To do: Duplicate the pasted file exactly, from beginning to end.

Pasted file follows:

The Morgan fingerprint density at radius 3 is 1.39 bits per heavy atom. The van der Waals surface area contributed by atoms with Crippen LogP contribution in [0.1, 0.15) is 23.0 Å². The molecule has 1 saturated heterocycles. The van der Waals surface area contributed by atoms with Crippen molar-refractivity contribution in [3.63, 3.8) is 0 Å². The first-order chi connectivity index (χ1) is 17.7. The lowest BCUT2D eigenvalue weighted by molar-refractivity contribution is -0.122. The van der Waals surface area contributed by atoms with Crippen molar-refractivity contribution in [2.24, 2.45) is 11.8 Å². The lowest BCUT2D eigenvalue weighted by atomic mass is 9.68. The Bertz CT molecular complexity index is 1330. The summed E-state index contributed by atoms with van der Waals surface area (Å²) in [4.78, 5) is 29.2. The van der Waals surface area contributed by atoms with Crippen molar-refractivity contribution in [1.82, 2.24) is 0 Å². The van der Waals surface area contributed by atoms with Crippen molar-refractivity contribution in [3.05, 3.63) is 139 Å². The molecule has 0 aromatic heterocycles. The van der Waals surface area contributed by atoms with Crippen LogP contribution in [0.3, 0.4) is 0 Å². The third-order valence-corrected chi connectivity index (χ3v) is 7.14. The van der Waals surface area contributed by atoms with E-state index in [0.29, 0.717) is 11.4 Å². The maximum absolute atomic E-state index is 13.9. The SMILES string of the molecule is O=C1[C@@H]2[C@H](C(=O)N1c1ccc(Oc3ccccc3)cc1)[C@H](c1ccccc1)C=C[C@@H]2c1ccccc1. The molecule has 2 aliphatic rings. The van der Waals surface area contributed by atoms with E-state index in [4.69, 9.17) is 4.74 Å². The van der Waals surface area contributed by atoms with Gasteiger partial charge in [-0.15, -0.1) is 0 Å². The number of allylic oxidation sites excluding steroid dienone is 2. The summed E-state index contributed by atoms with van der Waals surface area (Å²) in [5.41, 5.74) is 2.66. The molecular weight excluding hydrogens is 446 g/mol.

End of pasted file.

The Morgan fingerprint density at radius 3 is 1.39 bits per heavy atom. The van der Waals surface area contributed by atoms with Crippen LogP contribution in [0.1, 0.15) is 23.0 Å². The molecule has 1 saturated heterocycles. The van der Waals surface area contributed by atoms with Crippen molar-refractivity contribution in [3.63, 3.8) is 0 Å². The first-order chi connectivity index (χ1) is 17.7. The lowest BCUT2D eigenvalue weighted by molar-refractivity contribution is -0.122. The van der Waals surface area contributed by atoms with Crippen molar-refractivity contribution in [2.24, 2.45) is 11.8 Å². The lowest BCUT2D eigenvalue weighted by atomic mass is 9.68. The Bertz CT molecular complexity index is 1330. The summed E-state index contributed by atoms with van der Waals surface area (Å²) in [4.78, 5) is 29.2. The van der Waals surface area contributed by atoms with Crippen molar-refractivity contribution in [1.82, 2.24) is 0 Å². The van der Waals surface area contributed by atoms with Crippen molar-refractivity contribution in [3.05, 3.63) is 139 Å². The molecule has 0 aromatic heterocycles. The van der Waals surface area contributed by atoms with Crippen LogP contribution in [0.3, 0.4) is 0 Å². The third-order valence-corrected chi connectivity index (χ3v) is 7.14. The van der Waals surface area contributed by atoms with E-state index in [0.29, 0.717) is 11.4 Å². The maximum absolute atomic E-state index is 13.9. The SMILES string of the molecule is O=C1[C@@H]2[C@H](C(=O)N1c1ccc(Oc3ccccc3)cc1)[C@H](c1ccccc1)C=C[C@@H]2c1ccccc1. The molecule has 2 aliphatic rings. The van der Waals surface area contributed by atoms with E-state index in [4.69, 9.17) is 4.74 Å². The van der Waals surface area contributed by atoms with Gasteiger partial charge in [-0.15, -0.1) is 0 Å². The number of allylic oxidation sites excluding steroid dienone is 2. The summed E-state index contributed by atoms with van der Waals surface area (Å²) in [5.41, 5.74) is 2.66. The molecular weight excluding hydrogens is 446 g/mol.